City closer to increasing trespass towing rates


Susan Forron, owner of Advantage Towing, speaks during a Gainesville City Commission meeting to discuss a tow rate hike on Thursday.

Doug Finger/Staff Photographer
Published: Thursday, April 18, 2013 at 7:00 p.m.
Last Modified: Thursday, April 18, 2013 at 7:00 p.m.

Despite some public concern over alleged predatory towing practices, the City Commission has moved closer to the first significant increase in trespass towing rates in nearly two decades.

At Thursday's meeting, the City Commission advanced a request from tow companies to increase the rate for unauthorized vehicles parked on private property by more than 30 percent. The current rate is $76. The proposal would hike it up to $100.

Tow company representatives and commissioners said the $100 fee would be more in line with peer communities around the state.

A comparison with several other Florida municipalities showed that Tallahassee's rate was $88. Fort Lauderdale, Clearwater, Hollywood and Cape Coral were at $100 and Coral Springs was $125.

Since 1994, the city's trespass tow rate has increased $6. Tow company operators requested an increase last summer, saying the current rate did not keep pace with increases in fuel prices and the other costs of doing business.

"When I look at the peer city prices and see Gainesville at the bottom ... I don't think we have a compelling reason to not allow the rates to go up," Commissioner Susan Bottcher said.

In light of a $6 increase over some 20 years, Commissioner Todd Chase described the proposed increase as "certainly fair."

The City Commission advanced the requested rate hike 5-2, with Mayor Craig Lowe and Commissioner Randy Wells in dissent. The proposed increase will have to come back for a final vote at a future meeting. Under the current language of the city code, it would not take effect until 2014. But a proposed overhaul of the city's towing ordinance could allow any approved increase to take effect immediately after approval.

Two members of the public spoke against the proposed increase, citing issues with predatory towing practices. Collin Thompson, the director of external affairs for the University of Florida Student Government, said there were 800 student signatures on a petition against the increase. He said commissioners should consider whether the tow companies are "good faith partners with the students or more malicious."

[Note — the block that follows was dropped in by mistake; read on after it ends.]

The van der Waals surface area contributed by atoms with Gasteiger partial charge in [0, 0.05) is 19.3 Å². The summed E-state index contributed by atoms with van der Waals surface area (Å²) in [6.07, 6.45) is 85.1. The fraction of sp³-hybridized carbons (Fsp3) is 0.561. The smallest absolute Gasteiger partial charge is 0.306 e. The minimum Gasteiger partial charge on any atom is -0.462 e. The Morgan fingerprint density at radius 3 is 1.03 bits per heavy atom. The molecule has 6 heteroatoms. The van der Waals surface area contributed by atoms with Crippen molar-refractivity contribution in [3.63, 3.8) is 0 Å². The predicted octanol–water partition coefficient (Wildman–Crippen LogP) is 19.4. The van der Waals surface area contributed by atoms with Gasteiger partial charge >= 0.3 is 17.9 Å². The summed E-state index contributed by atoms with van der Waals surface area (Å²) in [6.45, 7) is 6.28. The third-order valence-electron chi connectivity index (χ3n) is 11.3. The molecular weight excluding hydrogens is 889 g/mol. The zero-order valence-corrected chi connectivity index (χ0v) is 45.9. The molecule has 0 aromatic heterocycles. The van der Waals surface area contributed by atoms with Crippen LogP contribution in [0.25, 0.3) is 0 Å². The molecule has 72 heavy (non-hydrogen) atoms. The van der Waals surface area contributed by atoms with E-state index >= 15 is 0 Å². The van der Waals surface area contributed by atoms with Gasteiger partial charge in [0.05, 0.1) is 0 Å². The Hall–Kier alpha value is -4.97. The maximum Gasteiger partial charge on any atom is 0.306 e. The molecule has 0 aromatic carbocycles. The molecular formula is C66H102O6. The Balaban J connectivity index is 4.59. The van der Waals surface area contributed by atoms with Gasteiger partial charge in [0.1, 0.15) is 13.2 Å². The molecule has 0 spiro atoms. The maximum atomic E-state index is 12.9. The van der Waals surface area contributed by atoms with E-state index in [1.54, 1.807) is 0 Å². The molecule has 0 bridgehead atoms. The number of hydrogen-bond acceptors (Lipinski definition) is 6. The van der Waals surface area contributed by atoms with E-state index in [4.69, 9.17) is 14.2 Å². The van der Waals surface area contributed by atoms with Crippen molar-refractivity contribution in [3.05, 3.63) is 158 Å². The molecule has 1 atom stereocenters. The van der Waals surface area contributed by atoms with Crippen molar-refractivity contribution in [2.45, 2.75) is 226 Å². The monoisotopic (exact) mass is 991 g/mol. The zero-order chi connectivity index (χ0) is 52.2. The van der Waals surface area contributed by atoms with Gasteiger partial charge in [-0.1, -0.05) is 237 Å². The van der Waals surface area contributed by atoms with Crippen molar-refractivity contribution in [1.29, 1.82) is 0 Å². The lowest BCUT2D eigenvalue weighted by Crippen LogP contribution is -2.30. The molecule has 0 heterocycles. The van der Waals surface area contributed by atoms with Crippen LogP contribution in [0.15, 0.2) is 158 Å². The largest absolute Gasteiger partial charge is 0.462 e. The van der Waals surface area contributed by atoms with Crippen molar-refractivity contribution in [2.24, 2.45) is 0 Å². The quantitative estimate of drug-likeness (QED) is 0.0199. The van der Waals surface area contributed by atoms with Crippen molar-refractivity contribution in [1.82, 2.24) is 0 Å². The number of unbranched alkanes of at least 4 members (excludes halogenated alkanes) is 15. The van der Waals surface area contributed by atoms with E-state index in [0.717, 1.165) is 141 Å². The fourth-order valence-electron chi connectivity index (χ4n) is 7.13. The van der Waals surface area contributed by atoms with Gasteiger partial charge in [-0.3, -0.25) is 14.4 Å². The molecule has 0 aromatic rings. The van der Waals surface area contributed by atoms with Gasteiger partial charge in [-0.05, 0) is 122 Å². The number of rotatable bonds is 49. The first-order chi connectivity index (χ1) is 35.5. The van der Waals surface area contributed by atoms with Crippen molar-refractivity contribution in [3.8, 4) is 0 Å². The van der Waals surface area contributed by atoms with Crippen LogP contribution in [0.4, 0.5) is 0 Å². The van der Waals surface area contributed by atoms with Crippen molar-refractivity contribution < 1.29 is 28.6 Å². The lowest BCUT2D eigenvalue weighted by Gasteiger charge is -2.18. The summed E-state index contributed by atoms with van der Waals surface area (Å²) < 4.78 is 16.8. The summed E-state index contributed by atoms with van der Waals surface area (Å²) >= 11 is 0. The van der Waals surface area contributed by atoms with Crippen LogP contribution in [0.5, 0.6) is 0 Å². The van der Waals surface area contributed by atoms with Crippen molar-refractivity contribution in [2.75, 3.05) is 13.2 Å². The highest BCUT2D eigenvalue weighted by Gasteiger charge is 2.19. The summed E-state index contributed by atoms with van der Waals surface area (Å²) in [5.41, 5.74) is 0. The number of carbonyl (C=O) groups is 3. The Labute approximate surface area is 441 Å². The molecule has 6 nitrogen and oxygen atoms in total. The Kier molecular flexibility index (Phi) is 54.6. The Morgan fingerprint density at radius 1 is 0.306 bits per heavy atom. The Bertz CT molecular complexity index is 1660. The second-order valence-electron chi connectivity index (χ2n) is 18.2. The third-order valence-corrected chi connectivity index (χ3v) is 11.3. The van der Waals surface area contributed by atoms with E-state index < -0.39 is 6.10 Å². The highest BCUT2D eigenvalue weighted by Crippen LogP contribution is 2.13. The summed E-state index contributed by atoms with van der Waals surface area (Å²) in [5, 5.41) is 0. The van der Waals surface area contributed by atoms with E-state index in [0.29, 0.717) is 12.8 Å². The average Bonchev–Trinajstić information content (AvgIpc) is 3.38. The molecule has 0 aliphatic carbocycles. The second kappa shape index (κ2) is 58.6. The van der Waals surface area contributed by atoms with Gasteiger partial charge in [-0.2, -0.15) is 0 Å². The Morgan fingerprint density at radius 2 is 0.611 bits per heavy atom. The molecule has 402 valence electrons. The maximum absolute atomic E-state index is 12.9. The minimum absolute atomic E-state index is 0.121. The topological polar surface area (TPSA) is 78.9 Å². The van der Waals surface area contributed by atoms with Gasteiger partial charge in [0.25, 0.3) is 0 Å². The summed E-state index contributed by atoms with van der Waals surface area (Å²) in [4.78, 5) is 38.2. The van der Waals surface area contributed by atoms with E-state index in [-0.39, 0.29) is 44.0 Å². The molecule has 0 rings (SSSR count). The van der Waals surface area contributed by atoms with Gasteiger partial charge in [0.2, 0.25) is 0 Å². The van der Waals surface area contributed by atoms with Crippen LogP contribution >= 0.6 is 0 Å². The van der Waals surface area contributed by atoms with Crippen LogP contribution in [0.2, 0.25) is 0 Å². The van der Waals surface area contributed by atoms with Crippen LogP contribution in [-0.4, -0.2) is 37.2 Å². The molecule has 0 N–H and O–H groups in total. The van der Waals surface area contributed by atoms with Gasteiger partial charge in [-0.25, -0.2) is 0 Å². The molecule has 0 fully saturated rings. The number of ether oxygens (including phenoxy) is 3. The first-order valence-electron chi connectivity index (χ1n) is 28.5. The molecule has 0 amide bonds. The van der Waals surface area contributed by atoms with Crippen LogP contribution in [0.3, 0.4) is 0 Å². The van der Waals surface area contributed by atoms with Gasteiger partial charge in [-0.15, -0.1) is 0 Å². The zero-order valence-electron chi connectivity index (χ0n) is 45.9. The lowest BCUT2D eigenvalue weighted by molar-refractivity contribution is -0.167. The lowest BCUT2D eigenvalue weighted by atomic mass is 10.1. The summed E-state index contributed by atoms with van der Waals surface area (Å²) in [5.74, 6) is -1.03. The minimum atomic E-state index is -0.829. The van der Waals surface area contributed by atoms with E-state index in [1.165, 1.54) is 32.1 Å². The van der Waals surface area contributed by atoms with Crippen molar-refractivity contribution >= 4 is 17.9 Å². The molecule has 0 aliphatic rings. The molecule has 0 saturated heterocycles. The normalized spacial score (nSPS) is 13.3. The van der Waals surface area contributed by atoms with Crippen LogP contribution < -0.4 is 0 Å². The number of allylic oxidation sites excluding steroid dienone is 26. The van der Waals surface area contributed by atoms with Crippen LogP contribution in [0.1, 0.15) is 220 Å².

This month, Advantage Towing received 10 citations for illegally towing vehicles from the parking lot of the SunTrust Bank on North Main Street during the weekend of the Santa Fe College Spring Arts Festival on April 6-7. Just before the event, the company signed a contract with the bank to tow unauthorized vehicles from the lot. But the contract had an effective date of April 19.

The company has issued letters of apology and pledged to reimburse the owners of the vehicles towed. Advantage faces the possibility of a suspension from trespass towing activities over the violations.

Advantage was formerly known as Ultimate Towing. When that company faced a six-month suspension from trespass-towing in 2011, Ultimate owner Stan Forron signed over the company's assets to Advantage, which is owned by his wife, Susan Forron.

On Thursday, commissioners said they felt complaints of illegal towing activity were a separate issue from the rate increase under consideration.

"What we have are two separate issues here," Bottcher said. "If we have abuses going on, those need to be addressed. That's a separate issue from raising rates."

Outside the meeting, Susan and Stan Forron also sought to separate allegations of illegal towing from the rate issue.

"One has nothing to do with the other," Stan Forron said. "One is hard-core financial facts. The other is complaints, whether they are legitimate or not."

Gainesville Police Officer Jeff McAdams, who oversees investigations into illegal towing complaints, said the city currently regulates only the rates during the first 24 hours after the department receives the report of a towed vehicle. Fees charged after the first 24 hours and gate or administrative fees are currently unregulated, McAdams said.

In addition to a rewrite of the towing ordinance and the proposed rate increase, the commission is also mulling the possibility of requiring tow companies to purchase and install software that allows the city to track towing activities instead of relying on companies to self-report to the Police Department.

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